**Part 1: Introduce**

**Definition**

The **WORKDAY** function in Excel returns a date representing a specific number of working days before or after a given date (the starting date). Working days exclude weekends and any specified holidays.

**Purpose**

The **WORKDAY** function is commonly used to calculate invoice due dates, expected delivery times, or the number of days of work performed, excluding weekends or holidays.

**Syntax & Arguments**

The syntax for the **WORKDAY** function is as follows:

```
=WORKDAY(start_date, days, [holidays])
```

**start_date**: Required. A date that represents the start date.**Days**: Required. The number of non-weekend and non-holiday days before or after the start date. A positive value yields a future date; a negative value yields a past date.**Holidays**: Optional. A list of one or more dates to exclude from the working calendar, such as state and federal holidays.

**Explain the Arguments in the Function**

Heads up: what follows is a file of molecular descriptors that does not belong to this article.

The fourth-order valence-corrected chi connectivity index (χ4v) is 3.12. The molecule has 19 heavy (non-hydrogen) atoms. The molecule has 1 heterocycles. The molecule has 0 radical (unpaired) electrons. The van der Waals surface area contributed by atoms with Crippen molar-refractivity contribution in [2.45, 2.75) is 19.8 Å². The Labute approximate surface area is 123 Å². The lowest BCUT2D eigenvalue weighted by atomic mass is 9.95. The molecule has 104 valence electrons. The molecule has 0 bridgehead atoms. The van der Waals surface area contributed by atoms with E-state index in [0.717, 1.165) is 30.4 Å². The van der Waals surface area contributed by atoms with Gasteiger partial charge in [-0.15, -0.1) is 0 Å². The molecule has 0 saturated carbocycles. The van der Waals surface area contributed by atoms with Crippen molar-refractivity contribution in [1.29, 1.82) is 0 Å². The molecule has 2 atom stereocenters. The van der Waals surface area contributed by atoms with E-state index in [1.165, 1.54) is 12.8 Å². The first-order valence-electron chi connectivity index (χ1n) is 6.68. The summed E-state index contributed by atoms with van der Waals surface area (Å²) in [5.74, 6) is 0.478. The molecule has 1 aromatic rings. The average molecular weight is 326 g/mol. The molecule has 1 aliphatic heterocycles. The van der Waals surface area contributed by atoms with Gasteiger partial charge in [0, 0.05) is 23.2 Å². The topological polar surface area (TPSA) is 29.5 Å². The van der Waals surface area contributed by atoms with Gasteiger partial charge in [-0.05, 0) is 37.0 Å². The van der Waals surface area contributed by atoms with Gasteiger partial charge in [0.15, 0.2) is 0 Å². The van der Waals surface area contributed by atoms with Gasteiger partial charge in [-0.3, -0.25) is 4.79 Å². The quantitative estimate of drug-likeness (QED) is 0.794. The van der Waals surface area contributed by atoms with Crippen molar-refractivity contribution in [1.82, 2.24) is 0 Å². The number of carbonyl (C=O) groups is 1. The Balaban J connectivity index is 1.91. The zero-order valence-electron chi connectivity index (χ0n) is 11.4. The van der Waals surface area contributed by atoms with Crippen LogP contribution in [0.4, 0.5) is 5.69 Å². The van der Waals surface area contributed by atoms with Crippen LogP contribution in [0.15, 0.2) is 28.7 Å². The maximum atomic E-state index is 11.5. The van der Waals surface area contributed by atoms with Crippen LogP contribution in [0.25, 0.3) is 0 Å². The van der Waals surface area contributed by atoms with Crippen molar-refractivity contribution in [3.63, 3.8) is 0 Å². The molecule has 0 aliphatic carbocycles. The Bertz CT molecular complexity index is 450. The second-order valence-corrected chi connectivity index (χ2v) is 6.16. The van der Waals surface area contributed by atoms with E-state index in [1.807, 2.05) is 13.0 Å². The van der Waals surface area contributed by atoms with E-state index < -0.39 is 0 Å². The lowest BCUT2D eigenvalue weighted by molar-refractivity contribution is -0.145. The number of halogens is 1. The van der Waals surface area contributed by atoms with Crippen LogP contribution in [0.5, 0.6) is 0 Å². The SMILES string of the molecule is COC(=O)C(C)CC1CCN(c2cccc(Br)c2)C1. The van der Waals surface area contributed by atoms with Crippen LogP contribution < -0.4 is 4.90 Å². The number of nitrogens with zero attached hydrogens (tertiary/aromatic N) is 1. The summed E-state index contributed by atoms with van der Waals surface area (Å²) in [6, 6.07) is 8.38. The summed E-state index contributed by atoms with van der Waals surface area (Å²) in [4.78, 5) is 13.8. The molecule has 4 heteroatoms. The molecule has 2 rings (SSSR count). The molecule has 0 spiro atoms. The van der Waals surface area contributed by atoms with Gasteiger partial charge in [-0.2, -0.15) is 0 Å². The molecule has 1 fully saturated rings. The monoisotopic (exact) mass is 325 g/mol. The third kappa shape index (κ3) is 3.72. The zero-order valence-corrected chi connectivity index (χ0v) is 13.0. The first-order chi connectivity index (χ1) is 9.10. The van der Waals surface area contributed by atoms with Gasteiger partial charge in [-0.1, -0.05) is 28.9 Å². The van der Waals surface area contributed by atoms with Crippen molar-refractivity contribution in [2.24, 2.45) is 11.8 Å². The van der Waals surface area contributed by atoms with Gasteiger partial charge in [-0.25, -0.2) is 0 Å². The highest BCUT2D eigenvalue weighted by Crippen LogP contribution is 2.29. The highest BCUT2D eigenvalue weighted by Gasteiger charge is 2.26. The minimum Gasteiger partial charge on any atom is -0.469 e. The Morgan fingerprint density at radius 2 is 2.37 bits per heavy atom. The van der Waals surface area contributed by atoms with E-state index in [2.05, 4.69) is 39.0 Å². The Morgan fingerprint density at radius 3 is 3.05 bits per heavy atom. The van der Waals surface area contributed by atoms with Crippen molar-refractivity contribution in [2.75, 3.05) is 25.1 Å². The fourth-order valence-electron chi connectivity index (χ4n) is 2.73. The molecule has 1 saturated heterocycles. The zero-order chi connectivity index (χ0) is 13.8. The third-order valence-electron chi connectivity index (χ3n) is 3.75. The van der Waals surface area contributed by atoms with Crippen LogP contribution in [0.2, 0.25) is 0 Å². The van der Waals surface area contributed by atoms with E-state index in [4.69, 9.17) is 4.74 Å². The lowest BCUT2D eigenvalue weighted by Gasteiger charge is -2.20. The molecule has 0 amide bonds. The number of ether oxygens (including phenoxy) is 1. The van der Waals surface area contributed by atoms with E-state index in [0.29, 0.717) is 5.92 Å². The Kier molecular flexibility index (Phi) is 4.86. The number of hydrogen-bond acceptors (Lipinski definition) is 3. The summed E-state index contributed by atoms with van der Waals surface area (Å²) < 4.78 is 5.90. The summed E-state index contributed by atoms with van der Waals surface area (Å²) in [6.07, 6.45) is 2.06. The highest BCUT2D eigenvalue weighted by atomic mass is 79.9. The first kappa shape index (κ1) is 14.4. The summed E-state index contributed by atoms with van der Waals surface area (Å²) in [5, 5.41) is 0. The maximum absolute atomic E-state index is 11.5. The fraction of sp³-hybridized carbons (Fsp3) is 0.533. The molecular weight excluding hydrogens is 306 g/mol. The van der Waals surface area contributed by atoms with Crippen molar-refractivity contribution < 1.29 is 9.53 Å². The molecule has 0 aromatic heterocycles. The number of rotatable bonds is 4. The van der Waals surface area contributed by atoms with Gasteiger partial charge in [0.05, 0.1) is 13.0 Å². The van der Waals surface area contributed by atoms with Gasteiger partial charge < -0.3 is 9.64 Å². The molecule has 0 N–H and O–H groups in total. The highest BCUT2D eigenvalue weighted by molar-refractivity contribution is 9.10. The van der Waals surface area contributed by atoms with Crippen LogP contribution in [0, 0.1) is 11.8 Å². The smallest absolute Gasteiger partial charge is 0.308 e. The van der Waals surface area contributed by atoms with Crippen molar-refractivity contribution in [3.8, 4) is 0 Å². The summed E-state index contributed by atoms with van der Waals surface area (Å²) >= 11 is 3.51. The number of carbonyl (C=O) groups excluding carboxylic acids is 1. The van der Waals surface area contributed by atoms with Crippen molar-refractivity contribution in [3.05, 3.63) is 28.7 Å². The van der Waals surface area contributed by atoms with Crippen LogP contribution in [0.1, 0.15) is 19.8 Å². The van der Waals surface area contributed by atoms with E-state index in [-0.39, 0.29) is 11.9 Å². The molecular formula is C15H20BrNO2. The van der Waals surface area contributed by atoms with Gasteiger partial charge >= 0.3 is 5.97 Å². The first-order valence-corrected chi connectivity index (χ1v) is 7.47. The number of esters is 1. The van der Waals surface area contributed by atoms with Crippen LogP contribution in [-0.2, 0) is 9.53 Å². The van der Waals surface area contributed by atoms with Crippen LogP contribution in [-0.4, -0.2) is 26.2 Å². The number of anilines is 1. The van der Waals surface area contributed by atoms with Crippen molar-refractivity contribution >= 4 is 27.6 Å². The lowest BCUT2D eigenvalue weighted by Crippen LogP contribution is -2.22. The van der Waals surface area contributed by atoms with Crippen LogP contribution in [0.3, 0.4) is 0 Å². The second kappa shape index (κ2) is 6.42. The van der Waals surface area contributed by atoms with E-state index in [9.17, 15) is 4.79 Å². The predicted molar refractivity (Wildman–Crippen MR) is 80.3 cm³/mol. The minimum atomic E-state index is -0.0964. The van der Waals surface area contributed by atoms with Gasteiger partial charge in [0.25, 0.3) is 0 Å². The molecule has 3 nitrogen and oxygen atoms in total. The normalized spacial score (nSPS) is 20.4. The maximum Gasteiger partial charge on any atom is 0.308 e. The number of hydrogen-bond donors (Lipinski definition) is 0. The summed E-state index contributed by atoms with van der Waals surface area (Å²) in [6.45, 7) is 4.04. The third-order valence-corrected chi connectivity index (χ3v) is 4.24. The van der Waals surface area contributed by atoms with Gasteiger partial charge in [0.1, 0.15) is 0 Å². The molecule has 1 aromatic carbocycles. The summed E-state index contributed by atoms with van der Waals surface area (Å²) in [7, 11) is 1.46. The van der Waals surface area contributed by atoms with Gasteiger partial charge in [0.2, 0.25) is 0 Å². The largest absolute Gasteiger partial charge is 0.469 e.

**start_date**: The initial date from which the calculation begins.**Days**: The number of working days to add or subtract from the start date.**Holidays**: A list of specific dates should be excluded from the calculation.

**Return Value**

The **WORKDAY** function returns a date that is the indicated number of working days before or after the start date.

**Remarks**

- Dates should be entered using the
**DATE**function or as results of other formulas. - If any argument is not a valid date,
**WORKDAY**returns the**#VALUE!**Error. - If the result yields an invalid date,
**WORKDAY**returns the**#NUM!**Error. - If
**days**is not an integer, it is truncated.

**Part 2: Examples**

**Example 1**

**Purpose of Example**

Calculate the expected delivery date for an order, excluding weekends and holidays.

**Data Tables and Formulas**

A | B | C | D | E | F | |
---|---|---|---|---|---|---|

1 | Line | Start Date | Days | Holidays | Formula | Result |

2 | 1 | 2023-01-01 | 10 | 2023-01-06 | `=WORKDAY(B2, C2, D2)` | 2023-01-15 |

**Explanation**

This example calculates the expected delivery date as 10 working days from January 1, 2023, excluding the holiday on January 6, 2023. The result is January 15, 2023.

**Example 2**

**Purpose of Example**

Calculate the due date for an invoice, excluding weekends.

**Data Tables and Formulas**

A | B | C | D | E | |
---|---|---|---|---|---|

1 | Line | Start Date | Days | Formula | Result |

2 | 1 | 2023-01-01 | 30 | `=WORKDAY(B2, C2)` | 2023-02-11 |

**Explanation**

This example calculates the due date for an invoice 30 working days from January 1, 2023. The result is February 11, 2023.